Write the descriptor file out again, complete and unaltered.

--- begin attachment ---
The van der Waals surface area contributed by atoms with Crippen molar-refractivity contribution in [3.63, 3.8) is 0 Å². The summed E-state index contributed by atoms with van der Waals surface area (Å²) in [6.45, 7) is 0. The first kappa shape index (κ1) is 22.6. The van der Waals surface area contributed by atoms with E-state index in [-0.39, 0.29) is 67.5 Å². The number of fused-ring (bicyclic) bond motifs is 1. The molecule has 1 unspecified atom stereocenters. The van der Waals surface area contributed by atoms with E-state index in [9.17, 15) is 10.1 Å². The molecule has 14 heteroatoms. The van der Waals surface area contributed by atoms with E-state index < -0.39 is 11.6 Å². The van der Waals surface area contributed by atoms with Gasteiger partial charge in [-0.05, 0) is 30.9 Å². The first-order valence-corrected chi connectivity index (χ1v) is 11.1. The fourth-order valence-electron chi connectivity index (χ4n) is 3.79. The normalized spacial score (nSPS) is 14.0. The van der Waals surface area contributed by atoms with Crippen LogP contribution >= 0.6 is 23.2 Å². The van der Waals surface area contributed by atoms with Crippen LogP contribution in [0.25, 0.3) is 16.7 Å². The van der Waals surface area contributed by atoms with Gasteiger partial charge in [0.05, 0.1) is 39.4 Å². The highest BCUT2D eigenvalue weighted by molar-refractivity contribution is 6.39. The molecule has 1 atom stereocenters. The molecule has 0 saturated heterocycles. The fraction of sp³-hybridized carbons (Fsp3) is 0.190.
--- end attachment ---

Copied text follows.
The van der Waals surface area contributed by atoms with Crippen molar-refractivity contribution in [3.63, 3.8) is 0 Å². The summed E-state index contributed by atoms with van der Waals surface area (Å²) in [6.45, 7) is 0. The first kappa shape index (κ1) is 22.6. The van der Waals surface area contributed by atoms with E-state index in [-0.39, 0.29) is 67.5 Å². The number of fused-ring (bicyclic) bond motifs is 1. The molecule has 1 unspecified atom stereocenters. The van der Waals surface area contributed by atoms with E-state index in [9.17, 15) is 10.1 Å². The molecule has 14 heteroatoms. The van der Waals surface area contributed by atoms with E-state index < -0.39 is 11.6 Å². The van der Waals surface area contributed by atoms with Gasteiger partial charge in [-0.05, 0) is 30.9 Å². The first-order valence-corrected chi connectivity index (χ1v) is 11.1. The fourth-order valence-electron chi connectivity index (χ4n) is 3.79. The normalized spacial score (nSPS) is 14.0. The van der Waals surface area contributed by atoms with Crippen LogP contribution >= 0.6 is 23.2 Å². The van der Waals surface area contributed by atoms with Crippen LogP contribution in [0.25, 0.3) is 16.7 Å². The van der Waals surface area contributed by atoms with Gasteiger partial charge in [0.05, 0.1) is 39.4 Å². The highest BCUT2D eigenvalue weighted by molar-refractivity contribution is 6.39. The molecule has 1 atom stereocenters. The molecule has 0 saturated heterocycles. The fraction of sp³-hybridized carbons (Fsp3) is 0.190.